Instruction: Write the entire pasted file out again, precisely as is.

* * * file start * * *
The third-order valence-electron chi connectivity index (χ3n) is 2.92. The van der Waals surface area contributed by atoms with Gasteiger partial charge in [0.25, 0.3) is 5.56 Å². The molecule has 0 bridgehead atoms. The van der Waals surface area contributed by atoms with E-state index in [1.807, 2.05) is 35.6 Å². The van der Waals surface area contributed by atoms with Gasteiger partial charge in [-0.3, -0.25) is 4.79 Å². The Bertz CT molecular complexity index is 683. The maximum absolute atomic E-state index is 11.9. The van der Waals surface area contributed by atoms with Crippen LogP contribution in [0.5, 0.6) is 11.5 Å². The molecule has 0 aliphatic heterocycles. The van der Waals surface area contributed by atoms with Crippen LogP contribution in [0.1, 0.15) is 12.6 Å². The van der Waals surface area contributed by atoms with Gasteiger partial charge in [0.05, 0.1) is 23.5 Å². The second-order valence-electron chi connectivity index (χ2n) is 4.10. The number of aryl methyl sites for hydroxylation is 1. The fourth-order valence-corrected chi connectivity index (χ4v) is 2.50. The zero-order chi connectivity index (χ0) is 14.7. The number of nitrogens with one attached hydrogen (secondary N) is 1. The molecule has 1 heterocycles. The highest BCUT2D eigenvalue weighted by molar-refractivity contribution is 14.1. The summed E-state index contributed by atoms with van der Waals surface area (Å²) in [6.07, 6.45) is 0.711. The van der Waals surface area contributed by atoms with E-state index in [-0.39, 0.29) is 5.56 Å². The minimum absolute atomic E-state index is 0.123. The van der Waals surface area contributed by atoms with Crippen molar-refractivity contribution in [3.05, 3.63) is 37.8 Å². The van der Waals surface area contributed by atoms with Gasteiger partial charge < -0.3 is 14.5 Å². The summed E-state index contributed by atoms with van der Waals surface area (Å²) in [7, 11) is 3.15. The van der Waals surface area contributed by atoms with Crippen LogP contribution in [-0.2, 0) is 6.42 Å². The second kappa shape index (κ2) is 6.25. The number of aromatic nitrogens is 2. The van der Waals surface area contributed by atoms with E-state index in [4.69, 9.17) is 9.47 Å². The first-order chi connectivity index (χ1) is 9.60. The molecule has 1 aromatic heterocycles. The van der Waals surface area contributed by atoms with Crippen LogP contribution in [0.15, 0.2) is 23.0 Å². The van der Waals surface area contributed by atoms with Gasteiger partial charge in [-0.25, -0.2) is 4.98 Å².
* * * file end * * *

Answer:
The third-order valence-electron chi connectivity index (χ3n) is 2.92. The van der Waals surface area contributed by atoms with Gasteiger partial charge in [0.25, 0.3) is 5.56 Å². The molecule has 0 bridgehead atoms. The van der Waals surface area contributed by atoms with E-state index in [1.807, 2.05) is 35.6 Å². The van der Waals surface area contributed by atoms with Gasteiger partial charge in [-0.3, -0.25) is 4.79 Å². The Bertz CT molecular complexity index is 683. The maximum absolute atomic E-state index is 11.9. The van der Waals surface area contributed by atoms with Crippen LogP contribution in [0.5, 0.6) is 11.5 Å². The molecule has 0 aliphatic heterocycles. The van der Waals surface area contributed by atoms with Crippen LogP contribution in [0.1, 0.15) is 12.6 Å². The van der Waals surface area contributed by atoms with Gasteiger partial charge in [0.05, 0.1) is 23.5 Å². The second-order valence-electron chi connectivity index (χ2n) is 4.10. The number of aryl methyl sites for hydroxylation is 1. The fourth-order valence-corrected chi connectivity index (χ4v) is 2.50. The zero-order chi connectivity index (χ0) is 14.7. The number of nitrogens with one attached hydrogen (secondary N) is 1. The molecule has 1 heterocycles. The highest BCUT2D eigenvalue weighted by molar-refractivity contribution is 14.1. The summed E-state index contributed by atoms with van der Waals surface area (Å²) in [6.07, 6.45) is 0.711. The van der Waals surface area contributed by atoms with E-state index in [-0.39, 0.29) is 5.56 Å². The minimum absolute atomic E-state index is 0.123. The van der Waals surface area contributed by atoms with Crippen molar-refractivity contribution in [3.05, 3.63) is 37.8 Å². The van der Waals surface area contributed by atoms with Gasteiger partial charge < -0.3 is 14.5 Å². The summed E-state index contributed by atoms with van der Waals surface area (Å²) in [7, 11) is 3.15. The van der Waals surface area contributed by atoms with Crippen LogP contribution in [-0.2, 0) is 6.42 Å². The second kappa shape index (κ2) is 6.25. The number of aromatic nitrogens is 2. The van der Waals surface area contributed by atoms with E-state index in [4.69, 9.17) is 9.47 Å². The first-order chi connectivity index (χ1) is 9.60. The molecule has 1 aromatic heterocycles. The van der Waals surface area contributed by atoms with Crippen LogP contribution in [0.15, 0.2) is 23.0 Å². The van der Waals surface area contributed by atoms with Gasteiger partial charge in [-0.25, -0.2) is 4.98 Å².